I like four-letter words, not the f-word that’s common on reality TV and vulgar for sex that should only be used with love. But four-letter words are straight forward and they say a lot in one syllable. One such word is fate—meaning the supposed force, principle, or power that predetermines events. Its roots are Greek & Roman Mythology The three Fates goddesses, Clotho, Lachesis, and Atropos, who control human destiny.
Today, I got an email, the most recent of Gloria describing her bus ride on the Indiana Turnpike en route to the O’Hare Airport where she caught a plane to Auckland to spend a two months in southern climate. Because I grew up in that terrain and suffered automobile accidents on more than one occasion, I present this as a contradictory example of what some might say is fate—that everything has a reason:
“It was this left lane on which huge semi-tractor trailer trucks whizzed past us as if they were traveling on dry pavement. I wondered at them for maintaining such high speeds but they’re professional truck drivers and they know what they’re doing, right? They drive under these conditions more often than the rest of us and so I relaxed and enjoyed the chatty company of an Orthodox Christian seminary student who sat next to me on the bus as we headed toward the Indiana-Illinois state line. It was at the state line where things became interesting, thanks to the lake effect snowfall that is worse in that area than it is in South Bend. (Middlebury, mercifully, is 60 miles from Lake Michigan and is thus spared most of that wintertime trauma.)
“Our bus driver slowed down as we passed by our first huge semi-tractor trailer wreck—a jackknife that blocked both lanes heading east. Behind him, two lanes of traffic were backed up for almost two miles. The police hadn’t arrived yet but we could hear that they were on their way. We counted ourselves lucky.
“Then, further on down the road, we saw two more jackknifed trucks—the one on our side of the toll road (mercifully for us) was completely off the road and lying with its trailer on its side. State police had cordoned off the right lane and so we funneled our way past the accident. By now the semis had stopped passing us and were traveling with us in our lane.
“Between the state line and O’Hare airport, we counted a total of ten wrecked and jackknifed semis—one of the wrecks had its tractor upright but its trailer had snapped off and lay flipped upside down on its top.”
Fate is used to explain such tragedy. Common sense tells us that those trucks wouldn’t have jack-knifed if their drivers had had the good sense to stay off icy roads or at the very least to have slowed to a crawl.
So how does FATE differ from the five-letter word FAITH? Faith (n.) Its common definition is “belief or trust: belief in, devotion to, or trust in somebody or something, especially without logical proof.” It’s permissible to scoff at the foolish belief that fate destines—predetermines some outcome, possible the one who would become a soul-mate or doom scenario of calamity. In short as the title of this post suggests: Fate is fiction. However, it’s not politically or religiously correct to say, Faith is fiction any more than it’s socially acceptable to say the Pope is fallible.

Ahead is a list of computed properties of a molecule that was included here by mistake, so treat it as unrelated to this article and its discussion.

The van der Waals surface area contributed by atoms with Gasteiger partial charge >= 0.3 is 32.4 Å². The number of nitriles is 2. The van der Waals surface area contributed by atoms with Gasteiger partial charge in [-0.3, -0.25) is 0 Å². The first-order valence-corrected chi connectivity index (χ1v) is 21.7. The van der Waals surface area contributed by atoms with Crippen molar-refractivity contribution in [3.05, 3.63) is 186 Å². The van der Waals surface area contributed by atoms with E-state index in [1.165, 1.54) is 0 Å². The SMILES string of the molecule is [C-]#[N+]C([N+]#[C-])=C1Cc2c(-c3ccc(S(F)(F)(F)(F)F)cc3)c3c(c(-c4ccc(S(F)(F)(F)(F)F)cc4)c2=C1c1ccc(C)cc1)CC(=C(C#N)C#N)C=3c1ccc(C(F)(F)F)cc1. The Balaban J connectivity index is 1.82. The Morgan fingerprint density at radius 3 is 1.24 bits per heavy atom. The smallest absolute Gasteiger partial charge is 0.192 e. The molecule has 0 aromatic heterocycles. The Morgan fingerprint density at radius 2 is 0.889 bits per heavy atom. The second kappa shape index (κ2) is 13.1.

Only one of our forefathers, such as Benjamin Franklin, who had wit and wisdom could deftly imply that, as he did at the close of the Constitutional Convention. Two years before his death in 1790, he was too weak to make his plea for a unanimous signing of the constitution by those who has sweat its birth for four summer months in Philadelphia and had it read for him by James Wilson. It his effort to make the point that the document was the best possible at that time, he argued he would vote for it despite that he “did not completely approve of this Constitution at present.” And he went on to assert that infallible is not an appropriate word for even those who claim to be by using two examples:
“Steele a Protestant in a Dedication tells the Pope, that the only difference between our Churches in their opinions of the certainty of their doctrines is, the Church of Rome is infallible and the Church of England is never in the wrong. But though many private persons think almost as highly of their own infallibility as of that of their sect, few express it so naturally as a certain french lady, who in a dispute with her sister, said ‘I don't know how it happens, Sister but I meet with nobody but myself, that's always in the right — Il n'y a que moi qui a toujours raison.’"
Are we not mature enough as a people to admit that there is not a reason for everything--Fate is fiction and so is faith?